Obviously, we need more money for public education at all levels. My question about SCR1002 is: who should be paying more in taxes? Sales tax (AKA Transaction Privilege tax or TPT) is a tax on the poor. Continuously raising sales tax at multiple levels of government is also not “business friendly” because it artificially raises prices to consumers. When some Arizona cities and towns are bumping up against a 10% sales tax, is it smart to continue to raise sales tax to fund state government? Some cities and towns have rent taxes and sales taxes on food. Those really double down on the poor. With a 10% sales tax rate, people would pay $10 in sales tax on $100 of food. Sales tax is one of the more volatile income streams for our state because it depends on consumer purchasing. When consumers are strapped for cash, their purchases go down, and the states revenue goes down.
Continue reading How Should Arizona Pay for Education? Tax the Rich? Or Tax the Poor? (video)
One of the prevailing messages from the grassroots in 2018 was: no more tax giveaways until the schools are fully funded. Republicans didn’t get that message. They also didn’t get the Invest In Ed message that we — the people– think the rich could pay more in taxes to help fund education.
The Republican budget cuts income taxes, TPT and fees by $386 million and leaves education and other needs underfunded (or unfunded).
We started the year with a $1 billion surplus to invest in the People’s To-Do List: education, infrastructure, healthcare and safety and security. The Republicans have added bits of money to these areas — just enough to make it look like they’re doing something— but the need is much greater.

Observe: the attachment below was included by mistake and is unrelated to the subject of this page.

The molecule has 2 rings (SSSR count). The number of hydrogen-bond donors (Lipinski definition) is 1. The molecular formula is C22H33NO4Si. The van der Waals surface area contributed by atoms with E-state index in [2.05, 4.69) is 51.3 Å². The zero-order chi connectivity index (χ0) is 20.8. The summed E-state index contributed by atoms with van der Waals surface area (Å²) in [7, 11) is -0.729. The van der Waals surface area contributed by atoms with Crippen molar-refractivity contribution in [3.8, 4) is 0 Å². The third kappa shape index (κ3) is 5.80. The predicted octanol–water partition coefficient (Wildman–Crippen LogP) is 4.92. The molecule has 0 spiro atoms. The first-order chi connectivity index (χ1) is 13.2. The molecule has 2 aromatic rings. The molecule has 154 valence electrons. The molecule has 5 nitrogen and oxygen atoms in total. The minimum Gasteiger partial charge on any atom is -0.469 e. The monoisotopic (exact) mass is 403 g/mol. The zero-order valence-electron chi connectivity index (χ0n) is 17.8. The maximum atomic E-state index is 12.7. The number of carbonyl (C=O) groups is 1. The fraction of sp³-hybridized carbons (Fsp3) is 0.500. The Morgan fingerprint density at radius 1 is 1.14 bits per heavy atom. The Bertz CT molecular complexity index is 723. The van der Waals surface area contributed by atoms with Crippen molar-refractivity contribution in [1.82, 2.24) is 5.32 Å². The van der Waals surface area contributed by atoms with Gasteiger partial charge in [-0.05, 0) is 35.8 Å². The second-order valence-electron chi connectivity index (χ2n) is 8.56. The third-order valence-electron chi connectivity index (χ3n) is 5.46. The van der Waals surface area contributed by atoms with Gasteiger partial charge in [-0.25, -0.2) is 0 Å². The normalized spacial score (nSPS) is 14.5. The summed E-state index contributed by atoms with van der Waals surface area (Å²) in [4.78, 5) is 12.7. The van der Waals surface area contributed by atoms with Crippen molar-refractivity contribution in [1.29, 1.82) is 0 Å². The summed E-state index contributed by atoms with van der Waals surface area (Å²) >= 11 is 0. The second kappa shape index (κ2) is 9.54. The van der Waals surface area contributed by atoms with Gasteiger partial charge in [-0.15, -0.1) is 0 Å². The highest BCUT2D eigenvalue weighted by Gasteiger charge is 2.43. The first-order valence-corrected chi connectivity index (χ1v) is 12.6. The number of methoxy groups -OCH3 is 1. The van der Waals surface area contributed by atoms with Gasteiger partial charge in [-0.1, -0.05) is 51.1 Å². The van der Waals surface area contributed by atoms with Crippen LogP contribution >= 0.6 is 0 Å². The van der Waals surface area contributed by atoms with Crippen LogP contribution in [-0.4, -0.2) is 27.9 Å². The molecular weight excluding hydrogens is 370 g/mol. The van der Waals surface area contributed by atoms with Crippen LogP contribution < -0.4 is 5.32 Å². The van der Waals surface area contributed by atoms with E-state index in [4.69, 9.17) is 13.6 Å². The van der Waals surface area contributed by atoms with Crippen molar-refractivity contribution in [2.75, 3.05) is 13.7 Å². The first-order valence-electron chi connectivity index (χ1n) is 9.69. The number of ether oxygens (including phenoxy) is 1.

Republicans are ignoring multiple crises that are brewing in our state including unnecessary maternal and child death; rock bottom education funding; crumbling roads, bridges and school buildings; lack affordable and low-income housing; the shortage of teachers, doctors and nurses; too many people living in poverty; lack of access to affordable healthcare… need I go on?
Continue reading #AZ Republican Budget Cuts Taxes by $386 Mil & Shortchanges K-12 (video)
University High students Rose Long and Grace Proebsting have been interviewing political candidates and others for their podcast on economics entitled Gosh Darn Podcast (GDP). My interview is linked below, but if you go to their Sound Cloud page, you will see interviews with other locals.)
During my interview with them we delved deep into public education, vouchers, charter schools, teacher pay, Red for Ed, tax giveaways and strategies for funding public education. Check out the interview link below.
Are you upset that the Outlaw Dirty Money and Invest In Ed Citizens Initiatives were tossed off of the November ballot by right-wing, activist judges? Many constituents have asked me what they can do about it. Here are three suggestions: vote NO on Prop 126, Prop 305 and Prop 306, and here’s why.
Along with hundreds of Arizonans, my volunteers and I carried petitions through the summer heat to get the Outlaw Dirty Money and Invest In Ed on the ballot. I’m upset that the Arizona Supreme Court tossed both of these initiatives off the ballot– despite their obvious popularity with the voters and despite the gargantuan signature drives that were mounted by the people. The only people who declined to sign these two petitions when I asked them were people who had already signed.
Outlaw Dirty Money was an attempt to bring more transparency to campaign finance laws. Invest In Ed would have raised the income tax on Arizona’s richest residents to pay for stable funding for public education. If you believe in these ideas– campaign finance transparency, getting big money out of politics, sustainable funding for public education, stopping the tax giveaways, and stopping school vouchers– there are three important “no” votes you can make on Nov. 6– No on Prop 126, No on Prop 305 and No on Prop 306.
Continue reading #RedForEd: Don’t Get Mad. Get Even on Nov 6 (video)